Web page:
CHRIS:

We'll get on to some of the themes that came up, but, but I think that authenticity is an important point. We talked about being an essential platform of marketing and Amanda was incredibly supportive of my career at an early stage and a real genuine desire to get to know me because I was doing things differently, with no other agenda than that. She made a great impact on my career. 


 

Racial pay gap in the US

SAM:

I'm just thinking about who helped me, who was a helping hand or meant something in the early stages of my career. I can think of one of them as my undergrad professor when I was at university, a guy called professor Hugh Phillips. He was my dissertation professor and he just inspired and supported me. It is very encouraging. From the work I did, he made me aware of a scholarship to do my masters, which was Ulster university in Northern Ireland. It was a great personal experience because this is at a time when the changes were happening in Northern Ireland and is a great academic experience where I was able to get my masters. Being black in Northern Ireland at the time was just an interesting experience. Despite the tensions between the Catholic and the Protestant communities. I was welcomed by all sides of the community and I was made and I made friends with everyone. So living in the US is really interesting to see how race and diversity and inclusion and the challenges faced here. Whereas over there, it's more based on religion because essentially everyone was white and the conflict was between two white communities. 


 

So it was just as a saying for me, that experience was a great personal experience, but then the other person I can think of is a guy called Atilla Cansun. I always butcher his name, he's of Turkish origin, Turkish and German origin. His last name is spelled C A N S U N. But he would correct everyone because the C is pronounced like a J  and he's now CMO of Alliance healthcare. Which is the Boots Walgreens Alliance for those folks across the globe. So you've got Boots, just a huge pharmacy brand in the UK, and Walgreens is the equivalent in the US and I was marketing director for Braun Europe, and he called me into his office after a couple of weeks and said to me, “Hey, by the way, your pay is significantly less than your peers. We know there's a gap. There's a lot of data that shows that between ethnic groups, fact-based, there's a gap.” So in the US it can be the equivalent of 87 cents for if you're black versus a dollar for a white man. And if you're in similar positions, it can be 98 cents versus a full dollar  versus a white guy, if you're in similar roles. So there's a lot of data saying people of color and minorities are underpaid, but he just said, "Hey, you're paid half" and he showed me the numbers and simply for, it was just over half, and I was thinking 'how the hell?' But he said, “Look, if you work hard and deliver, I'm going to bump you up to be parity  because it's the right thing to do.” And low and behold, four months later, he did what he said, and my salary doubled but only just, because it was parity with others and I'm thinking, 'wow, who's who does that for someone? But also who's doing that for you? And who's doing that  to address an imbalance in the system?' And for me, that was just  such a strong memory.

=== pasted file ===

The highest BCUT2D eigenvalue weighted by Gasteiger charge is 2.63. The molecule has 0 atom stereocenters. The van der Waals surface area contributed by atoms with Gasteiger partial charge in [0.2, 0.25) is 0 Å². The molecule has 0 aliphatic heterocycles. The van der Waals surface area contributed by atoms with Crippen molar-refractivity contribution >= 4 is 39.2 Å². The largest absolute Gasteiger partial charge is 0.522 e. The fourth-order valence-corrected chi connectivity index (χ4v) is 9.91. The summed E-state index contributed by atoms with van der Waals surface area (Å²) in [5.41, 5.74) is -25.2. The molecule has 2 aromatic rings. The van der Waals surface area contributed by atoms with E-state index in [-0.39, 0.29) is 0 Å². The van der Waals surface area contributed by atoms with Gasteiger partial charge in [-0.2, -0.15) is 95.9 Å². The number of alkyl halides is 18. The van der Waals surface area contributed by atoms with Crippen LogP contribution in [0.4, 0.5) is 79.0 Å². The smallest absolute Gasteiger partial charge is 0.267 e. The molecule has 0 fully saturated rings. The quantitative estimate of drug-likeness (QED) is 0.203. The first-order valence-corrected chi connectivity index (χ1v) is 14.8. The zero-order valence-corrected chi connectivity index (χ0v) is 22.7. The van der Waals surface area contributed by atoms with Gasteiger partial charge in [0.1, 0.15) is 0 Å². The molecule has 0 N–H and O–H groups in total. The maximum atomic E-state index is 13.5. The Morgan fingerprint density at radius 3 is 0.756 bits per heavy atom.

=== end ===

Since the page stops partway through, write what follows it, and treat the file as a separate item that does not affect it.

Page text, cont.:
CHRIS:

It’s interesting reflecting on that, I think Sam in those early mentorship roles. I think they can be very, very important, they can stick with you. It's interesting. I think mentoring is something we both feel has a place to play. Doesn't it? 

 

SAM:

This whole premise of mentors, sponsors, and advisors. We’ve talked about that in prior episodes with great passion and Amanda in the episode, talked about the idea of getting reverse mentored by someone that's completely different to you with a different background, different educational background lives in a different part of the country or different parts of the city mixes with different people has a completely different perspective. Completely different diverse thinking that the idea of reverse mentoring is so huge.